Initially, the colour of the painted parts was that found in their salvaged state, most often, the palette of Detroit automakers. Later on Chamberlain has had the steel painted, on both sides, mostly in simple positive and negative figures ...
John Chamberlain has never wanted his art to be restrained by a preset goal or the enactment of a specified task. While his procedures are clear, they are also excessive and impure. (Excerpts from Klaus KERTESS, Chamberlain of Beauty, New York, 2003).
Painted with the romanticised aura of the past and of traditional, figurative painting, Cris Brodahl
(1963, Gent)’s works present exquisite and bizarre arrangements. “Drawing from Surrealism as a departure point, Brodahl’s paintings are pieced together as stylised motifs, irrational and dream-like icons”.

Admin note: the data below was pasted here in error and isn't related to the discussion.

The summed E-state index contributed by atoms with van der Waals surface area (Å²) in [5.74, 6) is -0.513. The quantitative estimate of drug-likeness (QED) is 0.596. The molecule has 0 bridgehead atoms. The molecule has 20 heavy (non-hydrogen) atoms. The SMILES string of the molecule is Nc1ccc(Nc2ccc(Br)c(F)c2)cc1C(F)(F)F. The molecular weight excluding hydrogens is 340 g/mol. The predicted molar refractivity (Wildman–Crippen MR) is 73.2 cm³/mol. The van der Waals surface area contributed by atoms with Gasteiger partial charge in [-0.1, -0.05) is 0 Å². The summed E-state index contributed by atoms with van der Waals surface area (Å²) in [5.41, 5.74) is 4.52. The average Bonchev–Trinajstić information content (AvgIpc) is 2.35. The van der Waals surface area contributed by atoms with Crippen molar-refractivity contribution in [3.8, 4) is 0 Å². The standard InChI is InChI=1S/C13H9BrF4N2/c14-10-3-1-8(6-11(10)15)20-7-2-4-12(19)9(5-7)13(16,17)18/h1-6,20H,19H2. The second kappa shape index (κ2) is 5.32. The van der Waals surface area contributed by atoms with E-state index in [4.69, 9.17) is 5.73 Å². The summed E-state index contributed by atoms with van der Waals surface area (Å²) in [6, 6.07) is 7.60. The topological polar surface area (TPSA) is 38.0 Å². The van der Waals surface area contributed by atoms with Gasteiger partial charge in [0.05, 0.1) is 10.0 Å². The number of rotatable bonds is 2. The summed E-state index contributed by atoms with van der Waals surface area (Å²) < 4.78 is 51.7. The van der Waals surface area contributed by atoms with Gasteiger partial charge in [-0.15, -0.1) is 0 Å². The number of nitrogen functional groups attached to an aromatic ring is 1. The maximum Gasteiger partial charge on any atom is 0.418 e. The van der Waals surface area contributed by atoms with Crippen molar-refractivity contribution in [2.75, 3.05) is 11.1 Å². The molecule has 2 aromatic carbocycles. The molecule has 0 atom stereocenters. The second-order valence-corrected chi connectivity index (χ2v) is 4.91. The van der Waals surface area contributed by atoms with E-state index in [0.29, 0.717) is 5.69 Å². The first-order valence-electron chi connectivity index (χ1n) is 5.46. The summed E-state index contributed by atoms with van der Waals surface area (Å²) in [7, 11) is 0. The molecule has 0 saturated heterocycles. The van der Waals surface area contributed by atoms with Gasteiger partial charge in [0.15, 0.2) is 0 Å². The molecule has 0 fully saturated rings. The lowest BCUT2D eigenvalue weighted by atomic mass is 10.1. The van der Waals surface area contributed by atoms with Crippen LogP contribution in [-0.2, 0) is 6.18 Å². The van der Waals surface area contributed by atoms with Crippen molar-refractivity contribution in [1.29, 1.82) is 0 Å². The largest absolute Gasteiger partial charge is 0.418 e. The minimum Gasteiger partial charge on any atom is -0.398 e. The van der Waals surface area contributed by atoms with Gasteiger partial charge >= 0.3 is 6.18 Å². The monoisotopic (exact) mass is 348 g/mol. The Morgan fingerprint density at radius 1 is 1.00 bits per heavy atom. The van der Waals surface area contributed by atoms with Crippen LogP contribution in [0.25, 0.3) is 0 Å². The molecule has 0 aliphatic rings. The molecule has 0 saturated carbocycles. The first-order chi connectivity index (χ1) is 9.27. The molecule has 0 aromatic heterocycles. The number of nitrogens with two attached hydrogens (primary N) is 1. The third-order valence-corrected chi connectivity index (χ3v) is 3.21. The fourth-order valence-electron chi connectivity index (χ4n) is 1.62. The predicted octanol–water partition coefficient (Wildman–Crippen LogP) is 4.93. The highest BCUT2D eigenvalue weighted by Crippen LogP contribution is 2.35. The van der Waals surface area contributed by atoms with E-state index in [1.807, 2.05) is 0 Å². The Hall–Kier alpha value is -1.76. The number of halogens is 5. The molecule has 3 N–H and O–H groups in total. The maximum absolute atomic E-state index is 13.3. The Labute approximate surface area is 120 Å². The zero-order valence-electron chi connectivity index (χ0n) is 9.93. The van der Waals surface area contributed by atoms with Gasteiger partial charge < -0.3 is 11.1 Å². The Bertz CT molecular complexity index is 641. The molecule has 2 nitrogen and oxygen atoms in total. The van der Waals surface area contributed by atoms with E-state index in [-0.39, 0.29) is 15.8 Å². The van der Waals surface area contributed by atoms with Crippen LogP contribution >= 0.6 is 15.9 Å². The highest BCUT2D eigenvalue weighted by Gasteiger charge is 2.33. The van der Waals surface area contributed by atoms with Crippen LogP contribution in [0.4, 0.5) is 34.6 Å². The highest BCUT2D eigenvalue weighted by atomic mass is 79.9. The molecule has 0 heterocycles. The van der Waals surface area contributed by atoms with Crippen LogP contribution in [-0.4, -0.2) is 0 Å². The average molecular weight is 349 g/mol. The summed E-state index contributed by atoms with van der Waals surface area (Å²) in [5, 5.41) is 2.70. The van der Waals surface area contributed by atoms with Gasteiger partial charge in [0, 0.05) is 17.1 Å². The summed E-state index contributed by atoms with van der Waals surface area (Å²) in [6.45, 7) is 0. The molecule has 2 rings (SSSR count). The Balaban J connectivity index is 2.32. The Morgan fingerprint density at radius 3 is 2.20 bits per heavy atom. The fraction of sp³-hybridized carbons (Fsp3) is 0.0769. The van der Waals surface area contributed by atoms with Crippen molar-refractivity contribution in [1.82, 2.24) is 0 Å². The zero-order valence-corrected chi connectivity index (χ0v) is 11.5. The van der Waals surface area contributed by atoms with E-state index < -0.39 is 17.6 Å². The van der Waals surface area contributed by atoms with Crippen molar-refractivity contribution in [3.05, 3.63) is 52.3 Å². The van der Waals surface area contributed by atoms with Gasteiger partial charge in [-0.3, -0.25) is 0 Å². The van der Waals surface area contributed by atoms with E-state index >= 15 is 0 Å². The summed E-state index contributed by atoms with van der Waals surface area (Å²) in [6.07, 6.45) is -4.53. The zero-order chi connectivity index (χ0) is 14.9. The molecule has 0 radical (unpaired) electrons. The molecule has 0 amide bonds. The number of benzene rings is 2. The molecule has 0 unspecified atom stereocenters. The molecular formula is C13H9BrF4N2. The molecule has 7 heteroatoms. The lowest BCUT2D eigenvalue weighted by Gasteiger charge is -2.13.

Cris Brodahl’s ‘portraits’ are both seductive and monstrous. Labyrinthine hairdos, touching patterns of entwined hands and a single pair of high heel shoes reveal a sensuous physicality. Elaborate still lifes including a heavy table cloth, meticulous parts of a skeleton and a reclining female head with an all-seeing eye suggest hidden and undescribable forces at work in our daily worlds. “Through her amalgamated forms, Brodahl envisions an image of fractured beauty; its placid but very controlled fabrication belying psychological unease.
In the new series of paintings, Brodahl used a ground layer of “electric blue” paint. Although most of this colour gets covered afterwards by the different layers of paints and imagery, Brodahl leaves open very small fragments within her composition that reveal the sharp blue at unexpected occasions.
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